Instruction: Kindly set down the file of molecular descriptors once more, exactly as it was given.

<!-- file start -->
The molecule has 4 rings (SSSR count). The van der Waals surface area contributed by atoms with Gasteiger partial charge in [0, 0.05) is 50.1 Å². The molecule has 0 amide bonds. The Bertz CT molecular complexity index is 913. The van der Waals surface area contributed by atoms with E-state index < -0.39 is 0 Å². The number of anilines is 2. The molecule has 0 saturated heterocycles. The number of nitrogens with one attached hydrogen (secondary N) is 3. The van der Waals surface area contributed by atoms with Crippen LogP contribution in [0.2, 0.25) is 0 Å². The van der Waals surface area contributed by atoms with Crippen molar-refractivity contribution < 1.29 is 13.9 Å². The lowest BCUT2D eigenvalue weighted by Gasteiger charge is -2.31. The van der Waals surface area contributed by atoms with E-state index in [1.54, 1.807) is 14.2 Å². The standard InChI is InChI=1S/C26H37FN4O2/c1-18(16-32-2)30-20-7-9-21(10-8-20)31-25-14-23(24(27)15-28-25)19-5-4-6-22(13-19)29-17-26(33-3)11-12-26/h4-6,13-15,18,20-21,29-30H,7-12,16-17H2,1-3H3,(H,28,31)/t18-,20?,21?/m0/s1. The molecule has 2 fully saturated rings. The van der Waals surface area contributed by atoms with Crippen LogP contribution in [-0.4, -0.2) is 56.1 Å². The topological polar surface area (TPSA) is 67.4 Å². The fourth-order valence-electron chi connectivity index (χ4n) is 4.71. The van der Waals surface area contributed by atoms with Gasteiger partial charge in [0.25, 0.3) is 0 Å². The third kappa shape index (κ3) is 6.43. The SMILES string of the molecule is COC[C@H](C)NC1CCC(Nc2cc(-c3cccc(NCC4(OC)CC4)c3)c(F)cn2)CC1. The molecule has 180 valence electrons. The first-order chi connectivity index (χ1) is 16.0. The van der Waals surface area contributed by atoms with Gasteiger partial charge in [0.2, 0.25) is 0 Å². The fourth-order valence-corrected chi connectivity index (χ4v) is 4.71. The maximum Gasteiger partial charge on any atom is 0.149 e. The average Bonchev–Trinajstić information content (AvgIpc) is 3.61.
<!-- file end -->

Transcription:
The molecule has 4 rings (SSSR count). The van der Waals surface area contributed by atoms with Gasteiger partial charge in [0, 0.05) is 50.1 Å². The molecule has 0 amide bonds. The Bertz CT molecular complexity index is 913. The van der Waals surface area contributed by atoms with E-state index < -0.39 is 0 Å². The number of anilines is 2. The molecule has 0 saturated heterocycles. The number of nitrogens with one attached hydrogen (secondary N) is 3. The van der Waals surface area contributed by atoms with Crippen LogP contribution in [0.2, 0.25) is 0 Å². The van der Waals surface area contributed by atoms with Crippen molar-refractivity contribution < 1.29 is 13.9 Å². The lowest BCUT2D eigenvalue weighted by Gasteiger charge is -2.31. The van der Waals surface area contributed by atoms with E-state index in [1.54, 1.807) is 14.2 Å². The standard InChI is InChI=1S/C26H37FN4O2/c1-18(16-32-2)30-20-7-9-21(10-8-20)31-25-14-23(24(27)15-28-25)19-5-4-6-22(13-19)29-17-26(33-3)11-12-26/h4-6,13-15,18,20-21,29-30H,7-12,16-17H2,1-3H3,(H,28,31)/t18-,20?,21?/m0/s1. The molecule has 2 fully saturated rings. The van der Waals surface area contributed by atoms with Crippen LogP contribution in [-0.4, -0.2) is 56.1 Å². The topological polar surface area (TPSA) is 67.4 Å². The fourth-order valence-electron chi connectivity index (χ4n) is 4.71. The van der Waals surface area contributed by atoms with Gasteiger partial charge in [0.25, 0.3) is 0 Å². The third kappa shape index (κ3) is 6.43. The SMILES string of the molecule is COC[C@H](C)NC1CCC(Nc2cc(-c3cccc(NCC4(OC)CC4)c3)c(F)cn2)CC1. The molecule has 180 valence electrons. The first-order chi connectivity index (χ1) is 16.0. The van der Waals surface area contributed by atoms with Gasteiger partial charge in [0.2, 0.25) is 0 Å². The fourth-order valence-corrected chi connectivity index (χ4v) is 4.71. The maximum Gasteiger partial charge on any atom is 0.149 e. The average Bonchev–Trinajstić information content (AvgIpc) is 3.61.